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With Corporations' New Outsize Voice, Can Shareholders Speak?

New policy proposal based on British law shows congressional leaders how to give corporate shareholders a voice in election spending.

January 29, 2010

New policy proposal based on British law shows congressional leaders how. 

For Immediate Release, January 28, 2010
Contact: Jeanine Plant-Chirlin, 212-998-6289

New York -- A new policy proposal released today urges Congress to change U.S. securities laws in order to protect shareholders in the wake of the Supreme Court's ruling in Citizens United v. FEC.


The decision overturns legal doctrine dating back a century that banned corporate managers from directly spending shareholder funds in elections. Corporate law is ill-prepared for this new age of corporate political spending by publicly-traded companies. Today, corporate managers need not disclose to their investors - individuals, mutual funds, or institutional investors, such as government or union pension funds - how funds are being spent, either before or after the fact.


Modeled on existing British law, the Brennan Center plan outlines a way to change the law so that managers at publicly traded companies must get shareholder approval on corporate political expenditures.


 "Citizens United severely undercut democracy; now we must bolster it. This proposed change would help by giving shareholders a more robust voice in elections. Disclosure rules will also provide greater transparency and make it tough for corporations to make stealth moves to influence election outcomes." said Ciara Torres-Spelliscy, author of the new report, Corporate Campaign Spending: Giving Shareholders a Voice.


According to news reports, the President and Congressional leaders are examining the idea. Both the House and the Senate are set to hold hearings next week on an array of legislative responses-with shareholders' rights key among them.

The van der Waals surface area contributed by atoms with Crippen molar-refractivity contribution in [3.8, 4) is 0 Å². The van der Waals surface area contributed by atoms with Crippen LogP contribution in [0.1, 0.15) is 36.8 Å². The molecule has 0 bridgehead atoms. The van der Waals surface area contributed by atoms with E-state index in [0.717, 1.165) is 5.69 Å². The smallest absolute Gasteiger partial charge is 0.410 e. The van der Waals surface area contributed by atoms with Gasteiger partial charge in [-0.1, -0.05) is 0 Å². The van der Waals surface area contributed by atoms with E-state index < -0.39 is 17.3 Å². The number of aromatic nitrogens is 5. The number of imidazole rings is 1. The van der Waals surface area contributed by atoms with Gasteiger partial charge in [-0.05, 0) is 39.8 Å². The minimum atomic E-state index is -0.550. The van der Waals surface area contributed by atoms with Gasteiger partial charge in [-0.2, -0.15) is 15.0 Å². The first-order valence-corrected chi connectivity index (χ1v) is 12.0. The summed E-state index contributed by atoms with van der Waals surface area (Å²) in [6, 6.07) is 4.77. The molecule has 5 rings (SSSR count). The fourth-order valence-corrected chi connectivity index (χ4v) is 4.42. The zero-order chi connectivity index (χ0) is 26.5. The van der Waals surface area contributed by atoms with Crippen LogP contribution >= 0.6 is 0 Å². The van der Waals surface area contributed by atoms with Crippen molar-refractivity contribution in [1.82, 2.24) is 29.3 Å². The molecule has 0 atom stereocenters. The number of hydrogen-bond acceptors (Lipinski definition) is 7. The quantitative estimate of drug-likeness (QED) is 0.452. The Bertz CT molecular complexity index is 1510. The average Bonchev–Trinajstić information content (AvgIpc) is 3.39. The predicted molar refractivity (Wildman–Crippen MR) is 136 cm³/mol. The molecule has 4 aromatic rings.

The report suggests two specific reforms to corporate law to adapt to this new legal landscape:


1.       That shareholders be given full periodic reports of past corporate political spending; and
2.       That shareholders be given the opportunity to vote on future corporate political expenditures.


In the U.K., companies disclose past political expenditures directly to shareholders. Investors also authorize the use of shareholder funds in political spending beforehand. The report urges Congress to adopt changes to the U.S. securities laws to mirror the British law. That way, shareholders have notice of, and the ability to consent to corporate political expenditures.


The Brennan Center is also endorsing other reforms to address the fallout from Citizens United. We will be supporting current proposals and developing additional ideas for public funding systems that build on grassroots participation with matching funds. We will also be examining creative ways to broaden First Amendment jurisprudence after Citizens United. In addition, the Center continues its work to modernize the voter registration system - to counter the flood of new money in politics post-Citizens United with millions of new voters.


For more information or to set up an interview with Ciara Torres-Spelliscy, please contact Jeanine Plant-Chirlin at 212-998-6289 or jeanine.plant-chirlin@nyu.edu